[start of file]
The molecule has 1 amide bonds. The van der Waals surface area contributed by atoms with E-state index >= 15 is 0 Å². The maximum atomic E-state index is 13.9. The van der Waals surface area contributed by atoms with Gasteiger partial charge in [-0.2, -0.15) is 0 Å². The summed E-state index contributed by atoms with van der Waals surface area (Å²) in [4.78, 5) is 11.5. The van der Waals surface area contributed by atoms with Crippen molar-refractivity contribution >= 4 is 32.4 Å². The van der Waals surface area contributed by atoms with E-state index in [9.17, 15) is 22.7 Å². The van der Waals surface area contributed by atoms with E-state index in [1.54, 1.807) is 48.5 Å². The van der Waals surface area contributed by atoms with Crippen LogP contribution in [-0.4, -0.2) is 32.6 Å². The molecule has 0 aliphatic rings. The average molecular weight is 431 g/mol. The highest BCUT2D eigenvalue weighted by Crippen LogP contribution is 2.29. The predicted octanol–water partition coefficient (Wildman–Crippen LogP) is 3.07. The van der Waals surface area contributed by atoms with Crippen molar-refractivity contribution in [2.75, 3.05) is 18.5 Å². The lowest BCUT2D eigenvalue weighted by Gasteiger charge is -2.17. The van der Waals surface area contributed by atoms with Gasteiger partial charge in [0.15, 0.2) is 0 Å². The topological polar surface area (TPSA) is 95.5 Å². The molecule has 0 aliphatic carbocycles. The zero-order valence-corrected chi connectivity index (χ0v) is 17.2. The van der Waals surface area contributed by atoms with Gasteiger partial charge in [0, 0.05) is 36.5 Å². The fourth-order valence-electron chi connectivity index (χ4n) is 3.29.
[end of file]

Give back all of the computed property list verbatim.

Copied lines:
The molecule has 1 amide bonds. The van der Waals surface area contributed by atoms with E-state index >= 15 is 0 Å². The maximum atomic E-state index is 13.9. The van der Waals surface area contributed by atoms with Gasteiger partial charge in [-0.2, -0.15) is 0 Å². The summed E-state index contributed by atoms with van der Waals surface area (Å²) in [4.78, 5) is 11.5. The van der Waals surface area contributed by atoms with Crippen molar-refractivity contribution >= 4 is 32.4 Å². The van der Waals surface area contributed by atoms with E-state index in [9.17, 15) is 22.7 Å². The van der Waals surface area contributed by atoms with E-state index in [1.54, 1.807) is 48.5 Å². The van der Waals surface area contributed by atoms with Crippen LogP contribution in [-0.4, -0.2) is 32.6 Å². The molecule has 0 aliphatic rings. The average molecular weight is 431 g/mol. The highest BCUT2D eigenvalue weighted by Crippen LogP contribution is 2.29. The predicted octanol–water partition coefficient (Wildman–Crippen LogP) is 3.07. The van der Waals surface area contributed by atoms with Crippen molar-refractivity contribution in [2.75, 3.05) is 18.5 Å². The lowest BCUT2D eigenvalue weighted by Gasteiger charge is -2.17. The van der Waals surface area contributed by atoms with Gasteiger partial charge in [0.15, 0.2) is 0 Å². The topological polar surface area (TPSA) is 95.5 Å². The molecule has 0 aliphatic carbocycles. The zero-order valence-corrected chi connectivity index (χ0v) is 17.2. The van der Waals surface area contributed by atoms with Gasteiger partial charge in [0, 0.05) is 36.5 Å². The fourth-order valence-electron chi connectivity index (χ4n) is 3.29.